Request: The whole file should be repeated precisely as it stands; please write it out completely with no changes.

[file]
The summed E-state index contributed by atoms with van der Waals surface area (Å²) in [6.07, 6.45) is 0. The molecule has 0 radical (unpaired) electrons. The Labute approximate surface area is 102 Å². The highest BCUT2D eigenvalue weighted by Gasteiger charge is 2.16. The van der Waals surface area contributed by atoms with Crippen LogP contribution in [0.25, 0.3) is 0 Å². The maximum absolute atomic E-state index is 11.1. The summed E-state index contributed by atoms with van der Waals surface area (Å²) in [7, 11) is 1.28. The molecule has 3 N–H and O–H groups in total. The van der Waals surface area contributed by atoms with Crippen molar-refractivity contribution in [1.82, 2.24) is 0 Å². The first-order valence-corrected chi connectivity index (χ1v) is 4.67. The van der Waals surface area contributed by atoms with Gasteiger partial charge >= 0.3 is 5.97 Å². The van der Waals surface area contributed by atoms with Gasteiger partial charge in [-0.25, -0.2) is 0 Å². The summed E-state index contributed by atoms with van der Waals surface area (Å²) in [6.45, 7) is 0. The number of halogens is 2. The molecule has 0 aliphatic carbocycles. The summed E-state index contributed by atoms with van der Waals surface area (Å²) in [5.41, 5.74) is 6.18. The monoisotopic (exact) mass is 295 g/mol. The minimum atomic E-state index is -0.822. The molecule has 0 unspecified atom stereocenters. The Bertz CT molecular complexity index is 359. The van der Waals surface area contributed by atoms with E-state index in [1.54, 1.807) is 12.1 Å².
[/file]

The summed E-state index contributed by atoms with van der Waals surface area (Å²) in [6.07, 6.45) is 0. The molecule has 0 radical (unpaired) electrons. The Labute approximate surface area is 102 Å². The highest BCUT2D eigenvalue weighted by Gasteiger charge is 2.16. The van der Waals surface area contributed by atoms with Crippen LogP contribution in [0.25, 0.3) is 0 Å². The maximum absolute atomic E-state index is 11.1. The summed E-state index contributed by atoms with van der Waals surface area (Å²) in [7, 11) is 1.28. The molecule has 3 N–H and O–H groups in total. The van der Waals surface area contributed by atoms with Crippen molar-refractivity contribution in [1.82, 2.24) is 0 Å². The first-order valence-corrected chi connectivity index (χ1v) is 4.67. The van der Waals surface area contributed by atoms with Gasteiger partial charge >= 0.3 is 5.97 Å². The van der Waals surface area contributed by atoms with Gasteiger partial charge in [-0.25, -0.2) is 0 Å². The summed E-state index contributed by atoms with van der Waals surface area (Å²) in [6.45, 7) is 0. The number of halogens is 2. The molecule has 0 aliphatic carbocycles. The summed E-state index contributed by atoms with van der Waals surface area (Å²) in [5.41, 5.74) is 6.18. The monoisotopic (exact) mass is 295 g/mol. The minimum atomic E-state index is -0.822. The molecule has 0 unspecified atom stereocenters. The Bertz CT molecular complexity index is 359. The van der Waals surface area contributed by atoms with E-state index in [1.54, 1.807) is 12.1 Å².